All of these factors suggest that an increased divorce rate may be an indication that expectations about the quality of marriage have risen and that many people prefer a divorce to an unhappy marriage. For these reasons, the divorce rate is on the increase 3 and it is easier for couples to obtain a divorce using the three conditions: separation of a year, adultery, mental or physical cruelty. The Divorce Act specifies the sole grounds for divorce as marital breakdown, and provides for three basic ways for proving it. First, you and your spouse have to be separated for one year. This is the easiest to prove and the most commonly used ground for divorce. The Act does allow for periods of attempted reconciliation lasting for 90 days or less – these periods do not “reset the clock” on your separation.
However, if you live together for 91 days or more and then re-separate, the 12 month cycle starts again. The reason for your separation does not matter; all that matters is that you are in fact separated. You can also be “living separate and apart” while living in the same dwelling, although it is difficult to prove. You must be living entirely different lives – each doing you own cooking, laundry, and home maintenance – and, of course, not sharing the same bed. Second, your spouse has committed adultery. You do not have to name the person with whom your spouse committed adultery unless you are making some immediate claim against that party.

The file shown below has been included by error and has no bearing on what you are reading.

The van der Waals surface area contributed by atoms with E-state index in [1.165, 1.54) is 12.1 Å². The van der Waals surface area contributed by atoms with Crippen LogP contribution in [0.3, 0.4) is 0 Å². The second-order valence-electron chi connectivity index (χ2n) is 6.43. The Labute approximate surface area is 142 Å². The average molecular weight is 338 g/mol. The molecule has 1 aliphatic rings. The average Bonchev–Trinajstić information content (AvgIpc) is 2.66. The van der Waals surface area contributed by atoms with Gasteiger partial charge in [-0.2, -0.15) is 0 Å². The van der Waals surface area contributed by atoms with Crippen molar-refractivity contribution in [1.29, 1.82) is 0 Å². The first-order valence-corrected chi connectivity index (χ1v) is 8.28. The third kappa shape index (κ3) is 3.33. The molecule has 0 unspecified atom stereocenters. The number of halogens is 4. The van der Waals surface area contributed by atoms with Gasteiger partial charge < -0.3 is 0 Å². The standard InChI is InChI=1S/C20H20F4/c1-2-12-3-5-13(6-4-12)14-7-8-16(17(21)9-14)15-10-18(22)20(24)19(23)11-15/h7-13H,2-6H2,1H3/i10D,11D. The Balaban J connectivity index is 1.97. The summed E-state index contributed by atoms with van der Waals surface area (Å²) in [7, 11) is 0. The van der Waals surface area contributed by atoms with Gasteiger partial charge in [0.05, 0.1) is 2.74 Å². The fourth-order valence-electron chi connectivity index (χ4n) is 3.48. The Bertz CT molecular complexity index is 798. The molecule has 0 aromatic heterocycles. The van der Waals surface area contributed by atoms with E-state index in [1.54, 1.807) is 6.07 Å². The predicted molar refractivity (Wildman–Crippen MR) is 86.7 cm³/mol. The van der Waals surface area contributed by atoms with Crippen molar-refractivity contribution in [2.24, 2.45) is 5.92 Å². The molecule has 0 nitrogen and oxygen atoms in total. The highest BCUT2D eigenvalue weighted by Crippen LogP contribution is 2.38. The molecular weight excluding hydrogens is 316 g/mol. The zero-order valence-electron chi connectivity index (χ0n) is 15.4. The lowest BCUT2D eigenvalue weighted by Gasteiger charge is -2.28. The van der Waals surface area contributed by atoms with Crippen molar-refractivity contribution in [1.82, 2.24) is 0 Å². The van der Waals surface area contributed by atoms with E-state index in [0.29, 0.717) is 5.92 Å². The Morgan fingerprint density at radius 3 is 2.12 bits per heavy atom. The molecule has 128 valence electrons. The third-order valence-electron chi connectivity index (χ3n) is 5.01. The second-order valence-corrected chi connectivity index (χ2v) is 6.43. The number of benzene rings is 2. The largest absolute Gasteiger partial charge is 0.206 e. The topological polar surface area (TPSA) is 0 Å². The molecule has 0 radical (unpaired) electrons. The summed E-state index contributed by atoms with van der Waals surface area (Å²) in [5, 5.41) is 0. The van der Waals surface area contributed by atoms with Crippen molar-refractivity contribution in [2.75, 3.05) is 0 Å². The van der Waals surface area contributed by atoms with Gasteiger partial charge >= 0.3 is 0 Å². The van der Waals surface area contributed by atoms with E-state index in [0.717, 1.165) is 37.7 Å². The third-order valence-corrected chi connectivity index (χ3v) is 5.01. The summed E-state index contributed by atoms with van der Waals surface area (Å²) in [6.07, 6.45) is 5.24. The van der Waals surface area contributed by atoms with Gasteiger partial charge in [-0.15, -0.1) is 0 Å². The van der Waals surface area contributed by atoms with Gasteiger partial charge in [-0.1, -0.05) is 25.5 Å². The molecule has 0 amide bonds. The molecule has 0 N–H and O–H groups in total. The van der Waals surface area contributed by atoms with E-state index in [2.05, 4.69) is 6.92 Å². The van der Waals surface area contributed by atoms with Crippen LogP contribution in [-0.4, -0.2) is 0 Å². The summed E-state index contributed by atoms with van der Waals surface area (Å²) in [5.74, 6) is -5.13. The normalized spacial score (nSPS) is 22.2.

You also do not have to find your spouse in bed with the other party, you only need to establish a high probability that adultery occurred – especially if it is not denied by the adulterous spouse. The simplest way to prove adultery is if your spouse is willing to admit it. You cannot invent the adultery simply as a way of obtaining a divorce. The act must have truly occurred and it must not have been condoned by yourself. Third, your spouse has treated you with intolerable mental or physical cruelty. The courts have interpreted cruelty as conduct that would make unbearable if you continued cohabitation.